Silence (Final)

Silence.  What we witness when we practice this fine art can surprise us.  We can see things deep within that we didn’t even know existed.  We can find new ways of thinking when we practice the art of silence and observe with the eyes alone.  We can find entire landscapes, entire worlds within a single plant.  There is a whole world inside of all of us, whether we mean that as the bacteria inside of us or something deeper.  We need to harness silence.

To capture the essence of silence we need detail and contrast.  HDR can help us with this.  A macro can help us see these worlds right under our noses.  Why can’t we combine them?  This was my inspiration.


I tried to go see the Settler’s Grove in North Idaho.  There they have western redcedars dating back to when Columbus hit shore.  They are absolutely massive, or so I imagine.  We never made it far enough because the road to the parking area was closed and the snow was difficult to walk in.  On the way to the parking lot there was a wall of ferns and moss, seemingly unharmed by the snow and actually surviving underneath it in parts.  I took my opportunity to take an HDR macro image of the fauna.  The image above was by far the best.  By letting silence take hold we can see deeper beauty.


Little brown leaves was frozen under the snow.  They were asking to have an HDR macro done of them.  In this case I see very little need for HDR and in fact I think it looks worse than the original in some respects.  Still, it gives an amazing amount of detail to the snow around the leaves.  They almost look like table salt crystals.


Near this grove is the South Fork Eagle Creek.  There was a small waterfall.  The scene was serene.  What we have to learn is to enjoy what is around us and not worry about our devices so much.  The creek cascaded down and the slow shutter speed gives a cool effect.


Nick is tired.  He probably spent to much time watching Vsauce or reading Reddit.  This HDR portrait really shows the stress of lack of sleep.  Finals were this week, which added to the problem.  He shows us the problem so many have with silence.  My inspiration was this.


For all of these houseplant macros was inspired in part by the wallpaper on this early Android tablet.I thought that I should use macro images to observe the fractals in plants.  These are just house plants.  To illuminate the leaf I used the light (the flash) on the back of my phone and used, as with all the other macros, poor man’s macro.  I initially tried HDR, but it didn’t really need it.  Look at how complex those veins are.  The seemingly mundane can become mesmerizing, especially under the influence of silence.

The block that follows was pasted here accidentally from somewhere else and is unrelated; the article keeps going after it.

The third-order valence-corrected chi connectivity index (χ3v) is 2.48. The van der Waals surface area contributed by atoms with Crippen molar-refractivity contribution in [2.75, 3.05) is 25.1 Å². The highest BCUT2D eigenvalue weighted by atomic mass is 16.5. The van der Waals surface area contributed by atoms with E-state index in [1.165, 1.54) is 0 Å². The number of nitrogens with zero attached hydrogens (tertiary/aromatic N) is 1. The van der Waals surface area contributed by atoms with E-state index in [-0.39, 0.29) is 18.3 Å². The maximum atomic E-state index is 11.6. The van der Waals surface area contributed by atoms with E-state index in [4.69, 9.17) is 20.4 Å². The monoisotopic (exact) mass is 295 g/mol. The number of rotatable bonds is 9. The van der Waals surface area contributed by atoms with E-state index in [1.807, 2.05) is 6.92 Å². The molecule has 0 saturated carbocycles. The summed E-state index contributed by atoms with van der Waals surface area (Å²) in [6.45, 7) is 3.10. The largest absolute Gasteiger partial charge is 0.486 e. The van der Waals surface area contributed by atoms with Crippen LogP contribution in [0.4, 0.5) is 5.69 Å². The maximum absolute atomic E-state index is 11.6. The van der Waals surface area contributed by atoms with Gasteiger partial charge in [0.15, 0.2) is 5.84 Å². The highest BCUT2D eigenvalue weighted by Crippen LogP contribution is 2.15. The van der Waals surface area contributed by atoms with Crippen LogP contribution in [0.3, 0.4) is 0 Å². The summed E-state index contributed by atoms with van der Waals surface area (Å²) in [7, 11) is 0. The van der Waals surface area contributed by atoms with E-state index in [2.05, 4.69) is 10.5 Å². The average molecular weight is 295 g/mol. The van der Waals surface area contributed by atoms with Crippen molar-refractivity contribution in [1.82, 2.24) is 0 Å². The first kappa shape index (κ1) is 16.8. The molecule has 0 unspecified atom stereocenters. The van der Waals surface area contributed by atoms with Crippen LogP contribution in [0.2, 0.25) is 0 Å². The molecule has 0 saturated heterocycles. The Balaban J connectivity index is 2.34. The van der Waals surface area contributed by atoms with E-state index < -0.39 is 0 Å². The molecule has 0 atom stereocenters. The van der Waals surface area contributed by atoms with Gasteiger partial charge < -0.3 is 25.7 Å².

Source Images:  IMG_7971.CR2 (Av: F1.$; Tv: 1/1328 sec.; ISO: 800; FL: 50.0 mm)   IMG_7972.CR2 (Tv: 1/197 sec.)   IMG_7970.CR2 (Tv: 1/512 sec.)   Processing:  Fusion F.3 (Exposure Fusion Mode 1)

For the photograph above I did do an HDR macro.  I thought it turned out really well.  This is another houseplant, but a different species.  HDR gave it a lot more contrast and detail to the darks and the highlights,  I think that it looks really smooth.  I used Fusion-HDR for this one and only this one.


This is not HDR.  But the complexity of these simpler lifeforms (compared to us) is staggering.


This took patience to get and I don’t like it.  The clouds are in cool formations, but it doesn’t pop.  I was waiting for the perfect sunset.  Silence was hard to keep while waiting for the adventure that never came.  This has a large depth of field.  It is hard to have a mediocre photo such as this.

“Music is the wine that fills the cup of silence” — Robert Fripp

We must use silence to heal ourselves.  We need to relax and find tranquility in the simple yet actually complex and nuanced parts of life such as a simple leaf.




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